Fighting in Ukraine, Muslim Madiyev finds a kind of cosmic justice. A Chechen who has spent decades waging war against Moscow, he wants to liberate Ukraine from the very same oppressor.
Chechen fighters have been a fixture of Ukraine’s defense since the first volunteers arrived in 2014, shortly after Moscow seized Crimea and supported a pro-Russian rebellion in the east of the country. Their numbers have increased over the course of the war, swelling since February last year, when Russia launched its full-scale invasion of Ukraine. For Madiyev, deputy commander of the Dzhokhar Dudayev Battalion, one of five Chechen battalions fighting there, war in Ukraine is part of “reinstating the lawful authority of the Chechen people and state,” he told New Lines in a series of messages sent from an unidentified location in Ukraine.
The renewed fighting in Ukraine has given new life to Chechens’ long struggle against Russia. Breaking away from Russia in 1991, the newly declared Chechen Republic of Ichkeria — the historical name for Russia’s southern region of Chechnya, and the one favored by pro-independence fighters — fought two wars against Russia. In 1999, then-Prime Minister Vladimir Putin launched a brutal campaign to retake the region. Using indiscriminate violence, the future Russian president reconquered Chechnya and installed the Kadyrov family as the region’s rulers the following year.
Russia’s victory did not halt the Chechen struggle for freedom. Chechens have continued to fight against Russia, first in Chechnya itself, then in both Syria and Ukraine. It is in Ukraine that Chechens seeking freedom have squared off against the Kadyrov family’s Chechen troops.
At least 1,000 Chechen soldiers are now fighting in Ukraine, for Ukraine, united by their common enemy. Most are veterans of the two wars for independence against Russia. Four of the five Chechen battalions are part of Ukraine’s Armed Forces. The fifth, the Sheikh Mansur Battalion, remains a volunteer unit.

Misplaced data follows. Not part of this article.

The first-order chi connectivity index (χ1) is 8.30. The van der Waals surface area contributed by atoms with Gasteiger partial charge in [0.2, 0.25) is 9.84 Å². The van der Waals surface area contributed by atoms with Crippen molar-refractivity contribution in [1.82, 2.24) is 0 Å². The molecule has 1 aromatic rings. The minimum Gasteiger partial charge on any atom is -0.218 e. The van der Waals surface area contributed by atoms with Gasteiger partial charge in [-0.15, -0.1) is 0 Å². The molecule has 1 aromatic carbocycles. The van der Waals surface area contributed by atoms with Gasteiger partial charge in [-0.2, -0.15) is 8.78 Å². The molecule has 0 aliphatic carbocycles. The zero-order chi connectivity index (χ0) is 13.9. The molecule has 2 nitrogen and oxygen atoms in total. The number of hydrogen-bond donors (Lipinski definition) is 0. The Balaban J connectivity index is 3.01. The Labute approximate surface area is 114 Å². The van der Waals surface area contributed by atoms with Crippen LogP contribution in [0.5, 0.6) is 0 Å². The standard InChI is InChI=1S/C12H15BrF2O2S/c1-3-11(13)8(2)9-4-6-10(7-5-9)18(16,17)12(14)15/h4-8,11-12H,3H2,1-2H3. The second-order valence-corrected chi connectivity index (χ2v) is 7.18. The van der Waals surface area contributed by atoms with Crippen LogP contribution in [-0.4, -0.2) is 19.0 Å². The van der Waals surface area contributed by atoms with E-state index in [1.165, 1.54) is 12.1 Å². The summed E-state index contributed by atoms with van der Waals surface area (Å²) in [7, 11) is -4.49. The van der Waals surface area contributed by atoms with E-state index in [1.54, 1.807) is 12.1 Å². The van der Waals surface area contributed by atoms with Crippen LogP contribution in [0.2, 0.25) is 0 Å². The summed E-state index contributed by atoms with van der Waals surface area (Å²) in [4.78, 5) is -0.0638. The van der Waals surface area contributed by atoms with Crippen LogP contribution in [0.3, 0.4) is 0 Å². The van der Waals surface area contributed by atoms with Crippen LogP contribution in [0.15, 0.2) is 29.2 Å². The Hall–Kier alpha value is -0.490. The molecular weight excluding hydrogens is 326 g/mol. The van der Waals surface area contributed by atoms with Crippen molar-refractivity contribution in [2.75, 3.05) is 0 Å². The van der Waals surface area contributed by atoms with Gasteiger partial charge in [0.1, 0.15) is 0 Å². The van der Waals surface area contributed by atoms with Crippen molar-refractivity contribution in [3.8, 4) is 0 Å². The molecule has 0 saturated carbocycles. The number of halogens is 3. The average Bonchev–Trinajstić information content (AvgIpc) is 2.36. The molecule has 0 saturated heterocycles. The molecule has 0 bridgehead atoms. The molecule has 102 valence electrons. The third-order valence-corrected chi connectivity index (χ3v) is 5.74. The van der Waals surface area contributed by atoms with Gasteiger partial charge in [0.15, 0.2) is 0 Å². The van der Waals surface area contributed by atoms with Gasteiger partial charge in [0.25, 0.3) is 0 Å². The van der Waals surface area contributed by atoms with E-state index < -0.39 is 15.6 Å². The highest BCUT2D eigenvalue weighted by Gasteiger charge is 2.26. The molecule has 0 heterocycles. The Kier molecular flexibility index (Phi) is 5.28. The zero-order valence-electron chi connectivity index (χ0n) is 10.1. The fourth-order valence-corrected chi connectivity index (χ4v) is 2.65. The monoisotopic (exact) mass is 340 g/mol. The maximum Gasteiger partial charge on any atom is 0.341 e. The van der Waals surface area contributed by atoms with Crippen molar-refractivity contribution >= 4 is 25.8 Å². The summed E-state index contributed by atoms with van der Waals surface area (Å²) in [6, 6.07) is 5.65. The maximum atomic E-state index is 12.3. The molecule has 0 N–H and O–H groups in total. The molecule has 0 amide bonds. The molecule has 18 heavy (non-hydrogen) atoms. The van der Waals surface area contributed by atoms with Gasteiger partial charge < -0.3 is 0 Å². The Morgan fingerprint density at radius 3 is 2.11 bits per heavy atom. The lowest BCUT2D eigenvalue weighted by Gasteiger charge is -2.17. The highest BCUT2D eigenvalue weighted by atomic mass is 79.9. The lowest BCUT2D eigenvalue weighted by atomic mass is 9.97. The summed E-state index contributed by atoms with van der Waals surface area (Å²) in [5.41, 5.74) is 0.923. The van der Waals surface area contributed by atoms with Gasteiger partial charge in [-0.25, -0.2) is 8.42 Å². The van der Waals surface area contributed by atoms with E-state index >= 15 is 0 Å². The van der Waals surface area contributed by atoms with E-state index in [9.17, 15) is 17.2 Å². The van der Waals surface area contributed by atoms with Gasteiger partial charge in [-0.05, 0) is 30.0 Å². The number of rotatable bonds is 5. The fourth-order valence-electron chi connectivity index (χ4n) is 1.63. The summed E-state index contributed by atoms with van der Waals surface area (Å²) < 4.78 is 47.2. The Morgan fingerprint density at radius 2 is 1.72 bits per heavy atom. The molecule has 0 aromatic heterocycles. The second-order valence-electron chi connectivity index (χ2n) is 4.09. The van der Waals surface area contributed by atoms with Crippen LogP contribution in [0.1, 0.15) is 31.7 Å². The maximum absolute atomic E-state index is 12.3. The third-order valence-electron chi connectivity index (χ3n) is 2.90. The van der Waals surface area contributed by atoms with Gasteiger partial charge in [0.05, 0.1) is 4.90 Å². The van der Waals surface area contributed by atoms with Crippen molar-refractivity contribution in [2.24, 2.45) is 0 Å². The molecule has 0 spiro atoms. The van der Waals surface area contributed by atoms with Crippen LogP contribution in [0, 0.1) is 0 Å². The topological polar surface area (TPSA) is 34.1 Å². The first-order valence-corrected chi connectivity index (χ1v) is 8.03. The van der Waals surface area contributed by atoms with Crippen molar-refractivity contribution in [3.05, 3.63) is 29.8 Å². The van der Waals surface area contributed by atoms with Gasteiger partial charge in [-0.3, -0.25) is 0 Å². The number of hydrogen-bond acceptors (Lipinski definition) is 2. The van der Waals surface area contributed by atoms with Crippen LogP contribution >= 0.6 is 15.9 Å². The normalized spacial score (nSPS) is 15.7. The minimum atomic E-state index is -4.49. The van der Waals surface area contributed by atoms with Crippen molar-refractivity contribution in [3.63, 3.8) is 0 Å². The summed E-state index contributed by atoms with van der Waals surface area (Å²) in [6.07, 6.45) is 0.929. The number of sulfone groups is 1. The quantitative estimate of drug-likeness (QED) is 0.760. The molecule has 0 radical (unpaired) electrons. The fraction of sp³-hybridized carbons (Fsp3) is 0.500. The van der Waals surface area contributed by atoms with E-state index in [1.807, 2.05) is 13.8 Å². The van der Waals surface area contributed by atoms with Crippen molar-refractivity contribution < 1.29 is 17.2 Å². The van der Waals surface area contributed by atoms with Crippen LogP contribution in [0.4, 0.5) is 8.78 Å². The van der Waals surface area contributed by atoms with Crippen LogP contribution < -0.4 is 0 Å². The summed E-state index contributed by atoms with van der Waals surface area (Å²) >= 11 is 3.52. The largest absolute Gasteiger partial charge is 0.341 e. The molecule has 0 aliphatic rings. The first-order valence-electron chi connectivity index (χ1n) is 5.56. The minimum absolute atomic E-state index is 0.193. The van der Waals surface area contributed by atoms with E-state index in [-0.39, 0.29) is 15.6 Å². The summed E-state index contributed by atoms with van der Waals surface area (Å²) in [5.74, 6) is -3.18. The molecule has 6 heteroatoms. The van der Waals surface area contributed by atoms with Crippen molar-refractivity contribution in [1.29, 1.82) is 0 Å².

Russia’s full-scale invasion of Ukraine has led to prominent Chechen commanders and political elites becoming extremely active. Commanders in every unit, including Madiyev, have noted increased recruitment numbers, with one senior commander characterizing Ukraine as the staging ground for Chechens’ independence-seeking force.
But this reinvigoration has also carried over to squabbles among the political elite-in-exile, who mostly live in Western capitals, where they debate issues ranging from who possesses the legitimate authority to lead the diaspora to what form an independent Chechnya’s future government should take if they manage to defeat Russia and overthrow the Kremlin-backed Kadyrov administration.
The current fighting allows for the perpetuation of the Ichkerian legacy. A determination to end Russia’s imperial aggression, however, is not the only battle. The Chechen cause is still plagued by infighting, with some feuds persisting from the early 2000s. New Lines discussed this multi-layered legacy with Madiyev, who is also head of the Dzhokhar Dudayev Battalion’s elite Adam Group.
Madiyev’s fight against Russia has now lasted almost three decades.
“I deployed to defend our state against Russia in 1994,” said the veteran fighter, aged 62. Madiyev was a vice chairman of independent Chechnya’s security council during the presidency of Aslan Maskhadov. Madiyev would proceed to fight alongside such people as Ruslan Gelayev and Doku Umarov, popular resistance figures who earned notorious reputations internationally for their ruthless tactics. Both were killed by Russian forces. Madiyev continued to fight Russia in Chechnya into the 2000s. While he did not disclose his location during this time, it is widely understood that he, like many other militants, “took to the mountains” to continue the fight, lying in wait until they could strike.